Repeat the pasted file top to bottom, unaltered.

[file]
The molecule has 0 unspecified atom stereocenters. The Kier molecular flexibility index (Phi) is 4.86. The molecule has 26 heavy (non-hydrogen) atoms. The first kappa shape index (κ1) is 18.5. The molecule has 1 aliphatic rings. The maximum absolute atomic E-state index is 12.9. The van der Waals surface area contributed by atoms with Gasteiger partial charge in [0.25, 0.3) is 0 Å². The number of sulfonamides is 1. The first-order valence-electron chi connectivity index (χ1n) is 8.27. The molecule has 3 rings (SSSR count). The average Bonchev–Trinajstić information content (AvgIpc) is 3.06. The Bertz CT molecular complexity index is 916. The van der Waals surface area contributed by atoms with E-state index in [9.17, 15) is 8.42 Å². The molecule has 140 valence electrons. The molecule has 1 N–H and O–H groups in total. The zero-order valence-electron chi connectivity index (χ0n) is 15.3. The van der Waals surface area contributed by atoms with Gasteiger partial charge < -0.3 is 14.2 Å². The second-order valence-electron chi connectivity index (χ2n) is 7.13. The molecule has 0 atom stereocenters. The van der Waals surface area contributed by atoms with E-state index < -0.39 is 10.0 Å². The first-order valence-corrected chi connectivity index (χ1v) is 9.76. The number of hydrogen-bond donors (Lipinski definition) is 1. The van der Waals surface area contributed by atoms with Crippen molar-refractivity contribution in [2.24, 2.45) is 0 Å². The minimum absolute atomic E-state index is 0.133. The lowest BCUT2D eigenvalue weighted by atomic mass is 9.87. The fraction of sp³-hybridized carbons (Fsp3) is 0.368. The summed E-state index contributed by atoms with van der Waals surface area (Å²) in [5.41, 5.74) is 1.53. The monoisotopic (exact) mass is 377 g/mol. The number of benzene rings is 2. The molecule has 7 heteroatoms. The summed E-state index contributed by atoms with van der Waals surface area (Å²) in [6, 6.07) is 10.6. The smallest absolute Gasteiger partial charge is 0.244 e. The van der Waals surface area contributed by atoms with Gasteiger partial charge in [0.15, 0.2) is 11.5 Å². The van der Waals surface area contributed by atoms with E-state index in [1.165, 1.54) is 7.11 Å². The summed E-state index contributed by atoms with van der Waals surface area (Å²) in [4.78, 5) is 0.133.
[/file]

The molecule has 0 unspecified atom stereocenters. The Kier molecular flexibility index (Phi) is 4.86. The molecule has 26 heavy (non-hydrogen) atoms. The first kappa shape index (κ1) is 18.5. The molecule has 1 aliphatic rings. The maximum absolute atomic E-state index is 12.9. The van der Waals surface area contributed by atoms with Gasteiger partial charge in [0.25, 0.3) is 0 Å². The number of sulfonamides is 1. The first-order valence-electron chi connectivity index (χ1n) is 8.27. The molecule has 3 rings (SSSR count). The average Bonchev–Trinajstić information content (AvgIpc) is 3.06. The Bertz CT molecular complexity index is 916. The van der Waals surface area contributed by atoms with E-state index in [9.17, 15) is 8.42 Å². The molecule has 140 valence electrons. The molecule has 1 N–H and O–H groups in total. The zero-order valence-electron chi connectivity index (χ0n) is 15.3. The van der Waals surface area contributed by atoms with Gasteiger partial charge < -0.3 is 14.2 Å². The second-order valence-electron chi connectivity index (χ2n) is 7.13. The molecule has 0 atom stereocenters. The van der Waals surface area contributed by atoms with E-state index < -0.39 is 10.0 Å². The first-order valence-corrected chi connectivity index (χ1v) is 9.76. The number of hydrogen-bond donors (Lipinski definition) is 1. The van der Waals surface area contributed by atoms with Crippen molar-refractivity contribution in [2.24, 2.45) is 0 Å². The minimum absolute atomic E-state index is 0.133. The lowest BCUT2D eigenvalue weighted by atomic mass is 9.87. The fraction of sp³-hybridized carbons (Fsp3) is 0.368. The summed E-state index contributed by atoms with van der Waals surface area (Å²) in [5.41, 5.74) is 1.53. The monoisotopic (exact) mass is 377 g/mol. The number of benzene rings is 2. The molecule has 7 heteroatoms. The summed E-state index contributed by atoms with van der Waals surface area (Å²) in [6, 6.07) is 10.6. The smallest absolute Gasteiger partial charge is 0.244 e. The van der Waals surface area contributed by atoms with Gasteiger partial charge in [0.15, 0.2) is 11.5 Å². The van der Waals surface area contributed by atoms with E-state index in [1.165, 1.54) is 7.11 Å². The summed E-state index contributed by atoms with van der Waals surface area (Å²) in [4.78, 5) is 0.133.